I can only hope to continue the trend.                      

July has always been an exciting time of year for my family,
and I dare say for most families - Longstreet being  one  of
them.  Unfortunately some heartache has come in the month of
July as well.  It was in July, 1861  that  the  first  major
battle  of  the  W.B.T.S.   occurred in a sleepy little town
called Manassas, VA  which  resulted  in  the  Confederacy's
first  victory  on  the battlefield.  July 1-3, 1863 saw the
horrific struggle occur in Gettysburg, PA resulting in  over
50,000  casualties  to  both  armies-followed  by the July 4
surrender of the city of Vicksburg, MS after a  long  siege.
July 30, 1864 saw the explosion of a Federal mine underneath
the breastworks along the Confederate lines at Petersburg  -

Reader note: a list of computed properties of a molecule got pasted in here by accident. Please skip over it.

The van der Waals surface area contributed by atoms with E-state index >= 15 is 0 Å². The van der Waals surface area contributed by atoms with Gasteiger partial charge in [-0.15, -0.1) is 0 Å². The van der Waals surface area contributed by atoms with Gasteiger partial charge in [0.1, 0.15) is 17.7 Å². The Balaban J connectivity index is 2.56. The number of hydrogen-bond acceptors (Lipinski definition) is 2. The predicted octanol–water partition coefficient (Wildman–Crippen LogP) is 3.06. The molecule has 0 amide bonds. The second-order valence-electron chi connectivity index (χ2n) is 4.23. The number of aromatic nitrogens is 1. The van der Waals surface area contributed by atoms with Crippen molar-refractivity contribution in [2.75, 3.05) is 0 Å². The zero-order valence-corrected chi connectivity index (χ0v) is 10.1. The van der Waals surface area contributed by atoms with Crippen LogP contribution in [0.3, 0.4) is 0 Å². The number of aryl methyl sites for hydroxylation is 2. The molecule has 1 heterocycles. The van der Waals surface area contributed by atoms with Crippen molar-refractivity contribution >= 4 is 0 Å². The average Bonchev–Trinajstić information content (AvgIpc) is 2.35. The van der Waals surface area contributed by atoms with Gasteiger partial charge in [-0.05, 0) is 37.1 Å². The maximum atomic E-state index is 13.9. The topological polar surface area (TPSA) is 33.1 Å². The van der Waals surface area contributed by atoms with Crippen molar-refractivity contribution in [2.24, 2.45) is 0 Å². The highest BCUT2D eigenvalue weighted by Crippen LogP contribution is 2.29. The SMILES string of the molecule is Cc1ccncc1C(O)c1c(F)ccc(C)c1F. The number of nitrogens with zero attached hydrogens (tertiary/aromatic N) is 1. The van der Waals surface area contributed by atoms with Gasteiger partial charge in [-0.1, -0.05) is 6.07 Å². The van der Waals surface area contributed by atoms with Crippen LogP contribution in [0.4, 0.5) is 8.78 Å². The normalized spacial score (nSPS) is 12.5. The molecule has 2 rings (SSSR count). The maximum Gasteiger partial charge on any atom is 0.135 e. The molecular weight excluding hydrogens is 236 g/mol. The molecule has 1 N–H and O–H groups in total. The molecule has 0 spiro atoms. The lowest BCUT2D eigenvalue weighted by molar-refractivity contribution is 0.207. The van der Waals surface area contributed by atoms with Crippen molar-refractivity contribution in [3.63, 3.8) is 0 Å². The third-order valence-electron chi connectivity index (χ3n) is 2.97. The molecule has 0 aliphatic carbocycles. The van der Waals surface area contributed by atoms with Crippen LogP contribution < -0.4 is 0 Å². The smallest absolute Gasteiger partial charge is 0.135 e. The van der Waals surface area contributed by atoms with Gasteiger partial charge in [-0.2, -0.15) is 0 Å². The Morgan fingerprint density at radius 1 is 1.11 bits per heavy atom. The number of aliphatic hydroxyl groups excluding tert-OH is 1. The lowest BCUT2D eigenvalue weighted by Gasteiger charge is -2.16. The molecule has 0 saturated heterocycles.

a  battle later known simply as "The Crater." July 2005, saw
the Longstreet Camp lose its former commander Chuck  Walton;
and then this past July, 2007 - the Longstreet camp suffered
the loss of another of  its  family  -  Chris  Jewett.   Our
thoughts  and  prayers  are with Chris, his mom and dad, his
sister Katie and the entire Jewett family - as well  as  the
12th  Virginia Infantry re-enactors unit that Chris was such
a vital part of, and like the  Longstreet  camp-a  group  he
truly enjoyed being with.                                   

As  we  move  forward  -  I  challenge  all  members  of the
Longstreet camp  to  continue  to  help  the  camp  grow  by
inviting  in  new members, but also by helping to bring back
members who haven't been able to make meetings in the  past.